Sei whale and many other species in Pico Island

Although the summer season is almost gone our expeditions through the Ocean continue to feel exciting… we are ready to receive Autumn.

Throughout our latest’s whale watching trips from Pico Island, both some of the resident as well as the summer migrant species have been present… and as a plus… Sei whales. 


As other baleen whale’s species sighted in Azorean waters, Sei whales also follow the cyclical migration pattern in between the (sub)tropical breeding grounds and the subpolar foraging grounds (this is when they pass through our small paradise!). 

Though, Sei whale’s migration tends to be done later when compared with the other baleens sighted in our waters, as the Blue and the Fin Whales (Anon., 1997). In our latest sighting of a Sei whale, the individual was solitarily slowly travelling west, surfacing calmly next to our boat. This species is the third biggest mammal in our Earth and can be found in every ocean basin!

The beautiful sperm whales have been around in almost every trip from the season: we have been sighting female’s family groups with new-borns, calves and juveniles frequently present…and occasionally visitant males passing by to meet them all.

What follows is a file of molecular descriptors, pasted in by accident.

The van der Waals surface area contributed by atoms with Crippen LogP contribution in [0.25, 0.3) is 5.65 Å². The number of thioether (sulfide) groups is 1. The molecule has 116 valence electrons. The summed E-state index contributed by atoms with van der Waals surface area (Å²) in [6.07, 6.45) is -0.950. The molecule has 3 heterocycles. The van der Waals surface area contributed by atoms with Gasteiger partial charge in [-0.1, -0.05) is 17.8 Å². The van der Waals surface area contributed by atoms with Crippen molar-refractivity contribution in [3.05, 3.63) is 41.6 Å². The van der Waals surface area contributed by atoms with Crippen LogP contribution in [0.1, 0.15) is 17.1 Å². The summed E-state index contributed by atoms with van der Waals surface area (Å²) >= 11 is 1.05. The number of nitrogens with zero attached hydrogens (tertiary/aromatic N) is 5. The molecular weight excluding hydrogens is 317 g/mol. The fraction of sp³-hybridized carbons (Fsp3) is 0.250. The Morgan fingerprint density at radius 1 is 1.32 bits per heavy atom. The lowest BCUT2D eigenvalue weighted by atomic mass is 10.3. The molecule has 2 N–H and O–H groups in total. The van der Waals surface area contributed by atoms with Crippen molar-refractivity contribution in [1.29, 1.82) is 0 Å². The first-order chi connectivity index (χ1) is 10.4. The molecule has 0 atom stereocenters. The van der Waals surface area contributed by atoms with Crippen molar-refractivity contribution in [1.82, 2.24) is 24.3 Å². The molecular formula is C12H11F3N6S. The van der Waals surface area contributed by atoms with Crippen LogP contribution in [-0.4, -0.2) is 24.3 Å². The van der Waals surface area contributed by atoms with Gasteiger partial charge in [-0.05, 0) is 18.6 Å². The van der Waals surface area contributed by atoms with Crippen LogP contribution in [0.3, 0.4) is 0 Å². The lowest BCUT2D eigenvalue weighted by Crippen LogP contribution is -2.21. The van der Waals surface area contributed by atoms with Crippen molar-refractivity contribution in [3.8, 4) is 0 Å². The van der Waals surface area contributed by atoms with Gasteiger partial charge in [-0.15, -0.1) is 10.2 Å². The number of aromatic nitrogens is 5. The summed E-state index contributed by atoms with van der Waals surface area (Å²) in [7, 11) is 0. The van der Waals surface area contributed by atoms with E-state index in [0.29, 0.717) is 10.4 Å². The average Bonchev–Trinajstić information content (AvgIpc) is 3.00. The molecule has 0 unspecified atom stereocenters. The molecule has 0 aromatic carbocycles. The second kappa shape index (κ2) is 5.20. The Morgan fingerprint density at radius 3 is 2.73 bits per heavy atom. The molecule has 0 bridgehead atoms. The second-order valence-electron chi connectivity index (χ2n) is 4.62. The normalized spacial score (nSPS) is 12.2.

The mesmerizing Risso’s dolphins continue to be one of our most sighted -mainly the heavily scarred almost completely white male’s groups- and the numerous Atlantic spotted dolphins only present for the summer/beginning of Autumn have been also frequently present…
 
 
They have been aggregating
huge bait balls with the small schooling fish typical from the season
and making the delights of the
Cory’s shearwaters – that dominate both
the aerial and the aquatic habitats!

We’ve been finding lots of plastic in the Ocean which we always try to collect and spread the word about during our activities… Objects floating at the surface are eventually colonized by algae and crustaceans, reuniting small-sized fish looking for sheltered shade and food underneath them. The biggest sized pieces can eventually lead to explosions of life… as the big predators arise. 

Everyday surprises and discoveries under an unexplored environment!


Anonymous
(1997). Report of the Special Meeting of the Scientifi Committee of the
Sei and Bryde’s Whales. Rep. Int. Whal. Commn (Special issue) 1, 1–150.

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